Sleep Hygiene Practices for Insomnia Aren't an Exact Science
I am sure most of you reading this have heard the term “sleep hygiene” before. In case you are unfamiliar with that term, it refers to habits and routines that are generally practiced daily in order to ensure a good night's sleep.
Some examples of sleep hygiene practices include:
- Eliminating screen time before bed.
- Only using your bedroom for sleep and sex.
- Listening to a bedtime meditation or soothing music while trying to fall asleep.
- Enjoying a soothing beverage (like tea) as a way to end the day.
- Taking a sleep aid (such as melatonin, over-the-counter medications, or a prescription medication) prior to climbing into bed.
There are obviously a lot more on this list but today I want to talk about the importance of doing the right thing for YOU.
I viewed sleep hygiene as an absolute
The first 5 years or so that I dealt with insomnia, I looked at sleep hygiene practices as an absolute. Meaning, I felt like if I wanted to get the rest I needed, I couldn’t do the opposite of what experts recommended. Example, napping.
For years, I was consistently told how detrimental napping was to my sleep cycle. While I personally cannot sleep during the daytime, there have been many times when I would force myself to do things to avoid potentially closing my eyes. Every time I would research insomnia, I would see “avoid napping” on the list of things to do to help improve quality of sleep. So, I just assumed it wasn’t in my best interest to try to shut my eyes if I could.
Taking a different approach to napping
It wasn’t until I saw a sleep specialist who told me that I should take advantage of any time I felt like I could get some rest that I changed how I looked at this a bit. I loved hearing my doctor’s thoughts on napping because in the back of my mind, I always felt like it made sense FOR ME.
Given I would have tons of completely sleepless nights, I couldn’t imagine that trying to catch a little sleep during the day would impact my sleep cycle that much. I mean, it couldn’t really be any worse.
This made sense to me since avoiding it for years didn’t do anything to improve my insomnia. Since I had such a difficult time sleeping at night (regardless if I napped or not), I decided to stop focusing on what other people said about insomnia and think about how sleep deprivation truly impacted me.
Doing what's best for me
Given everyone’s insomnia is unique to them, I have found it to be particularly helpful to analyze what exactly I have tried, what has worked, what didn’t seem to make a difference, and what made sense for me to try as a next step. As someone who has suffered with insomnia for decades (gosh, I am old!), I do know myself well.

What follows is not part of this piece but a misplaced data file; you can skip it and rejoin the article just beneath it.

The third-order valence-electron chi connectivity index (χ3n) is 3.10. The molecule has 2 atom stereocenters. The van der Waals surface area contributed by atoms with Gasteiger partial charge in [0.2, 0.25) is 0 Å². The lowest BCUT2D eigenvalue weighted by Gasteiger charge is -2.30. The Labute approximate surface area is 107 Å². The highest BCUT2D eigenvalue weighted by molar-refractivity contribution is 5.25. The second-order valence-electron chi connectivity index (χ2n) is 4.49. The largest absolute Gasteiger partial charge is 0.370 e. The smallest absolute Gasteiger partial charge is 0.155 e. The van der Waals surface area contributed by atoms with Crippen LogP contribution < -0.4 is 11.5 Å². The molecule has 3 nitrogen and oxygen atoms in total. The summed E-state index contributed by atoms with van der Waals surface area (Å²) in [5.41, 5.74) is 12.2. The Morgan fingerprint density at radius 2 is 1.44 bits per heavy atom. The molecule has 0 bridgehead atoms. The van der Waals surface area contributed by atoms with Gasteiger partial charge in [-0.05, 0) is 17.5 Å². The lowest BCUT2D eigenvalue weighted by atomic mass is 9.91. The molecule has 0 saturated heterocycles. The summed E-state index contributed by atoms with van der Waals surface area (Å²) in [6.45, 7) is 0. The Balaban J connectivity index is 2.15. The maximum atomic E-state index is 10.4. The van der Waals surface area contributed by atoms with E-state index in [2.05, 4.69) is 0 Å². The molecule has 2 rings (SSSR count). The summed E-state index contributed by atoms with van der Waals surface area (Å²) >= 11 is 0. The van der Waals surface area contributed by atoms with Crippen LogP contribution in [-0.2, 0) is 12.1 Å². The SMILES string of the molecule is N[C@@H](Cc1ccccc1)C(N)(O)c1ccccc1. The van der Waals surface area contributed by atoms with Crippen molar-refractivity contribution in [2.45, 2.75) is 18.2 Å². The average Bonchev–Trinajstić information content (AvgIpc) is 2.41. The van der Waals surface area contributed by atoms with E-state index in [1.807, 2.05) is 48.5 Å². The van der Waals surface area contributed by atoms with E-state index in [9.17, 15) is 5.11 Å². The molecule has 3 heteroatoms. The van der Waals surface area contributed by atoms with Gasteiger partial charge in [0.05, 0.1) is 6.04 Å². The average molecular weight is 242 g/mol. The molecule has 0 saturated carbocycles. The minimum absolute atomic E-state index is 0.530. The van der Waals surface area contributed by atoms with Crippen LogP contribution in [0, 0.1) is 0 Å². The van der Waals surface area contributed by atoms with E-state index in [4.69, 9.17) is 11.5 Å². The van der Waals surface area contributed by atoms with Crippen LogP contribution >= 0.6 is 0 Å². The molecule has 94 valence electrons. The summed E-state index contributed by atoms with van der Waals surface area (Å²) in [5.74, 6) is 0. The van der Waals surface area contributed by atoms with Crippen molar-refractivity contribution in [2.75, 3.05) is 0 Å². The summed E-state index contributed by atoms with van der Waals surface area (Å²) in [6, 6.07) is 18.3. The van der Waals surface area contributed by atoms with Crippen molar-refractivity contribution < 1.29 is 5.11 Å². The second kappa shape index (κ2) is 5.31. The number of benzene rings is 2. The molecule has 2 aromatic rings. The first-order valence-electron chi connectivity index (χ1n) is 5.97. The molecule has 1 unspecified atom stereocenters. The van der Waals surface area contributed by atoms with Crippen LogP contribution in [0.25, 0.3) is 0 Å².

I am sure that is the case for most of you reading this too. While it has certainly taken some time to adjust my thinking, over the past few years I have tried to put what everyone else says out of my mind and do what I think is best for me.
Allowing myself to get whatever rest I need
For example, another common recommendation for insomnia is to go to bed at the same time every night and wake up at the same time every morning. While I completely understand the reasoning behind this, I realize now that following those “rules” didn’t really work for me.
There would be nights when I would feel like I could sleep at 8 p.m., and other nights when I wouldn’t feel tired until 10 or 11 p.m. Unless I have somewhere to be in the morning, I now allow myself to get whatever rest I need, regardless of what time it is.
Everyone's insomnia is unique
I wanted to share this with you as a reminder that your situation is unique to you. Many people who live with insomnia also have other health challenges. Insomnia, in general, is an extremely complicated medical condition. So it makes sense that we all have to do our own trial and error with different sleep hygiene practices to see what works for us as individuals.
While we can always learn from experts in the field and fellow insomniacs, please remember nothing anyone says is an exact science.
Do you practice sleep hygiene? Share in the comments below.
Are people dismissive of your insomnia?